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Disciplinary sanctions and union delegates: judgment of the Court of Cassation

The Court of Cassation criticized the decision of an appeal court which upheld a warning addressed to a union delegate for having fomented a conflict with another employee. This decision raises important considerations regarding the disciplinary power of employers with regard to  protected employees  .

Since a ruling of June 30, 2010, the Court of Cassation has limited the disciplinary power   of employers to cases where employees fail to fulfill their professional obligations ( Cass. soc., June 30, 2010 ). The High Court provides a new example of this principle by overturning the decision of an appeal court having validated the warning given to a union representative (called DS) for having provoked a conflict with another employee. The Court of Cassation determined that the employee had only belatedly claimed that his actions were carried out in his capacity as a union delegate.

Protected employees: limits of the employer’s disciplinary power

According to the Court of Cassation, if the employee’s intervention was part of his representation mandate, he could not be subject to sanctions. However, it is important to note that the Court leaves open the possibility of a different outcome if the judges were to establish abuse in the behavior of the staff representative, which was not the case in this case.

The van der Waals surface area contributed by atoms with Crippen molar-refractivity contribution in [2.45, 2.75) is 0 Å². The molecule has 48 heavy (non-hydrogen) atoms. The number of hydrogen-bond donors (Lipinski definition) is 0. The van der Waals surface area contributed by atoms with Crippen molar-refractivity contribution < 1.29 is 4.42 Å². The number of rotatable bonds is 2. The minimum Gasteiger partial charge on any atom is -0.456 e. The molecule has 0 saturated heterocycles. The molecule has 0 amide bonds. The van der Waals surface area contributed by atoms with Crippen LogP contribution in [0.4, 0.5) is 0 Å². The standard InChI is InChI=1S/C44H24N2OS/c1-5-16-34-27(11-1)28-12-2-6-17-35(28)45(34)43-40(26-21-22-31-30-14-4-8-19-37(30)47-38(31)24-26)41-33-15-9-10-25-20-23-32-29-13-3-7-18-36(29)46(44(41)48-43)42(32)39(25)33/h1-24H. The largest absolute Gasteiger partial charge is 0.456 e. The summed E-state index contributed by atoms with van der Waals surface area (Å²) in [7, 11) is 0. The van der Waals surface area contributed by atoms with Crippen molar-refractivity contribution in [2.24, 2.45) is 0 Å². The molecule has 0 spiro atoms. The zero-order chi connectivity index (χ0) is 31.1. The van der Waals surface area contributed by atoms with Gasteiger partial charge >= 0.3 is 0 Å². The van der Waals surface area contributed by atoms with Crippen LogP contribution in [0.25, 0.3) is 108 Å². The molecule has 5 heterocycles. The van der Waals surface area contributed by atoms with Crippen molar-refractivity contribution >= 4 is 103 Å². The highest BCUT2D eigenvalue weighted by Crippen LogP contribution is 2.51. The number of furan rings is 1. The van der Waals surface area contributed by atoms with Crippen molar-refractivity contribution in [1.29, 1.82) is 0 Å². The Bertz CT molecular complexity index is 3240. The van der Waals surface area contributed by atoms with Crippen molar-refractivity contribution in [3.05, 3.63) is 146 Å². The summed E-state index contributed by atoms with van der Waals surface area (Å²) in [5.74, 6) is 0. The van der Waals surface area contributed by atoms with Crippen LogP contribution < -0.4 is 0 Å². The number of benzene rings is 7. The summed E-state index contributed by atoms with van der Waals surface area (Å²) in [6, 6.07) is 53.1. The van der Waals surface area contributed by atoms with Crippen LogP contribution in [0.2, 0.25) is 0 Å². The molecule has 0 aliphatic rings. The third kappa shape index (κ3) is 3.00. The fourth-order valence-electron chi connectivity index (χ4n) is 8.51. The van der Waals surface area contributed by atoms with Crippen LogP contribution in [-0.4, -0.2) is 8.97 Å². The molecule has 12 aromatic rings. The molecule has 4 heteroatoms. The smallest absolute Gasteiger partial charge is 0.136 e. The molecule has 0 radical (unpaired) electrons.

This decision highlights the limits placed on employers when disciplining protected employees, such as union representatives. The Court of Cassation emphasizes that disciplinary measures can only be taken in the event of a clear violation of professional obligations by the employee. The Court’s decision protects the rights and activities of union representatives, recognizing their role in defending the interests of employees and promoting collective bargaining.

It is essential that employers are aware of the specific legal framework that applies to protected employees and ensure that any disciplinary action is based on legitimate grounds and not in conflict with their representative mandates. This decision recalls that disciplinary power must be exercised in a fair and proportionate manner, while respecting the rights and responsibilities of employees protected within the framework of employment relations. 

DAMY Law Firm